3) Must we choose? Adoption of a particular worldview has widespread implications and establishes many parameters that influence nearly everything we do. Why is this better than “winging it”? Why does it matter if your probabilities are all less than 50%? Just go with whatever seems best at the time and see what happens. The results will feedback and update your probabilities. Many people don’t like the fluidity and lack of rigor but this actually fits me reasonably well. Everybody has a worldview but some worldviews are more dynamic and pliable than others. I’m inclined toward the notion that this pliability is a good thing. I’m sure many would disagree, but I think our opinion on that is largely driven by our personality and how well we cope with change.
Sorry it is taking me so long. Not only have I been busy and had my mind occupied by other things but I want to give careful thought to your comments. I think these lines of thought about pragmatic considerations are not discussed nearly enough in philosophy so there are not any easy answers. It might take a bit longer. But I appreciate your comments and have thoughts on them.
Travis thanks for your comments. I have been out of the blogosphere both mentally and virtually. But I wanted to gives some responses to you points. I numbered them for each of your points.
1) I agree we need to look at the downside of adopting a certain view. I believe the arguments concerning the reliability of our moral beliefs given atheism and evolution have effectively eliminated any downside to rejecting atheism. That is because I think that any beliefs about what we should do arising from such a model are at best geared for survival/reproductive success. Well you know my view.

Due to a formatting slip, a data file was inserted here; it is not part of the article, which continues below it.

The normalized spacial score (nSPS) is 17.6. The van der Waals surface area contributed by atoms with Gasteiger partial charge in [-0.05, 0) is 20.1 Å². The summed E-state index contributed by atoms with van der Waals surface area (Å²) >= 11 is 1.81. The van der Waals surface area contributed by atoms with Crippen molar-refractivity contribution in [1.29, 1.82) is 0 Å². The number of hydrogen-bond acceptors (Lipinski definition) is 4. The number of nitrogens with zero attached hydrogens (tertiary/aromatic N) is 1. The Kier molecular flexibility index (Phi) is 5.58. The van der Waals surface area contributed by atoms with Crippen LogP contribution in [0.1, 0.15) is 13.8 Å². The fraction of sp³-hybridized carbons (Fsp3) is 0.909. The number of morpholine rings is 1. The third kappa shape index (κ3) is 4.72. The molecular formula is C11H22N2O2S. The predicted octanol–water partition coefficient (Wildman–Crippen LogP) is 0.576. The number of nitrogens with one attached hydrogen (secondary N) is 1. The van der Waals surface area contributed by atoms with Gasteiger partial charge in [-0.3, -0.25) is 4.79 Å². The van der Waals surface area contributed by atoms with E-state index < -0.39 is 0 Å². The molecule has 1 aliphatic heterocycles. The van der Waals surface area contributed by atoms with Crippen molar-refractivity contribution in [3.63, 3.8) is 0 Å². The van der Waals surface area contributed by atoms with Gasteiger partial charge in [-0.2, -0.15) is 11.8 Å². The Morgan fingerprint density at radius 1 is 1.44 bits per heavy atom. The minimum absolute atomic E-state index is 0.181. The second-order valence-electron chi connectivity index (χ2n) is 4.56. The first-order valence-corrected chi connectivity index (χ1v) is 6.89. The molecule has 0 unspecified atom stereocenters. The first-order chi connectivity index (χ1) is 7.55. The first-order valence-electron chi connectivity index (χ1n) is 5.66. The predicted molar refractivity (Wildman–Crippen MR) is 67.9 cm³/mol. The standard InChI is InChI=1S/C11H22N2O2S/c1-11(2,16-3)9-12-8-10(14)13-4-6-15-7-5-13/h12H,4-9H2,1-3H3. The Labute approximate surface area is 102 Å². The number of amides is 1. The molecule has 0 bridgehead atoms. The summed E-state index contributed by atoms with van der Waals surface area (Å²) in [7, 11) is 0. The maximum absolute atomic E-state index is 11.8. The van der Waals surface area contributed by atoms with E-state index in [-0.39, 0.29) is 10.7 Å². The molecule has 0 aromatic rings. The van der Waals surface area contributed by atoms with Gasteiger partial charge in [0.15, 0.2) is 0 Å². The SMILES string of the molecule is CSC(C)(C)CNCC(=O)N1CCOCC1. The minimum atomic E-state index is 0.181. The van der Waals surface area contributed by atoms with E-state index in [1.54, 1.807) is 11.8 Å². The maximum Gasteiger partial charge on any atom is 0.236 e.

So to use the gymnast example if I, as an overweight middle aged man, were to think I can do some sort of backflip on a balance beam, that would probably not be good. Nor should I think that I can Jump from one building to another. But if the building I am in, is burning so bad that I know that jumping to another building is my best shot (even if it less than 50%) then believing I can make the jump might be a good thing – assuming it does help me actually do it. But yes you should not start down that path until you know the fire is so bad that it is your best option.
2) I don’t really experience any tension from this analysis. Actually tensions are relieved when I look at my options and confirm I am choosing the most rational choice. In the end my only tensions come from thinking that I am in fact choosing irrational options.
3) The fact that it has widespread implications is more reason to make sure you are choosing rationally not more reason to just wing it. Going with what “seems best at the time” as opposed to what? Going with what seems best after carefully considering all the options and their consequences? I think careful consideration is worth it.
Travis R said:
I too have found myself distanced from the blogosphere over the summer. Thanks for following up anyway.
1) I think your response to #1 is well summarized by “But yes you should not start down that path until you know the fire is so bad that it is your best option”. I can agree, but this is where #2 and #3 come in.
2) Unless I’m misunderstanding the point, it seems to me that tension in inevitable. The whole point of the analysis is that it may be rational to adopt one view over another due to its practical merits despite its theoretical inferiority. If this is the case, there will be tension on either side of the fence unless you think that a particular view is superior both theoretically and practically. My concerns about this tension comes from the fact that our theoretical assessment is largely a known quantity (based on evidence and arguments) but the practical assessment is largely an expectation of future performance. Our theoretical assessment seems more sure than our practical assessment. Thus, going back to point #1, this then raises a flag about whether our choice really is the “best option” and leads one to keep looking, to continue evaluating options until a practical conclusion is more clear. That, however, seems like an extremely difficult, if not never-ending, task. This leads to point #3.